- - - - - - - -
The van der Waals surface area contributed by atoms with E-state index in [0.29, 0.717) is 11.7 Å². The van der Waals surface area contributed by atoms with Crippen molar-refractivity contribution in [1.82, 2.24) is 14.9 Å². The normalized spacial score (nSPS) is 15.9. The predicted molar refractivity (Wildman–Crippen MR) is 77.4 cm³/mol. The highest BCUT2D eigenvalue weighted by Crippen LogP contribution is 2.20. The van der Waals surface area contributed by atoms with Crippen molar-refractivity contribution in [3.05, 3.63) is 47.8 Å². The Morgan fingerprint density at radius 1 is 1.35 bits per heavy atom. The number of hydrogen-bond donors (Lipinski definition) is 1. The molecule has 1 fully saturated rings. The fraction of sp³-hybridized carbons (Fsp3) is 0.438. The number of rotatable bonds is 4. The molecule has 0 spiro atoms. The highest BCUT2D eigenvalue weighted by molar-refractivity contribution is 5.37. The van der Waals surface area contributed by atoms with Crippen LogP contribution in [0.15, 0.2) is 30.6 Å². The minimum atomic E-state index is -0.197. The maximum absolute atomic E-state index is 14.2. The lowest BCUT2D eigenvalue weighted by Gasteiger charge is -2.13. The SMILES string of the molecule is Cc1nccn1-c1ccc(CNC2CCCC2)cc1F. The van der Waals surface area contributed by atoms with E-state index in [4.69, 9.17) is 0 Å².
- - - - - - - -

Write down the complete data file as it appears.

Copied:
The van der Waals surface area contributed by atoms with E-state index in [0.29, 0.717) is 11.7 Å². The van der Waals surface area contributed by atoms with Crippen molar-refractivity contribution in [1.82, 2.24) is 14.9 Å². The normalized spacial score (nSPS) is 15.9. The predicted molar refractivity (Wildman–Crippen MR) is 77.4 cm³/mol. The highest BCUT2D eigenvalue weighted by Crippen LogP contribution is 2.20. The van der Waals surface area contributed by atoms with Crippen molar-refractivity contribution in [3.05, 3.63) is 47.8 Å². The Morgan fingerprint density at radius 1 is 1.35 bits per heavy atom. The number of hydrogen-bond donors (Lipinski definition) is 1. The molecule has 1 fully saturated rings. The fraction of sp³-hybridized carbons (Fsp3) is 0.438. The number of rotatable bonds is 4. The molecule has 0 spiro atoms. The highest BCUT2D eigenvalue weighted by molar-refractivity contribution is 5.37. The van der Waals surface area contributed by atoms with Crippen LogP contribution in [0.15, 0.2) is 30.6 Å². The minimum atomic E-state index is -0.197. The maximum absolute atomic E-state index is 14.2. The lowest BCUT2D eigenvalue weighted by Gasteiger charge is -2.13. The SMILES string of the molecule is Cc1nccn1-c1ccc(CNC2CCCC2)cc1F. The van der Waals surface area contributed by atoms with E-state index in [4.69, 9.17) is 0 Å².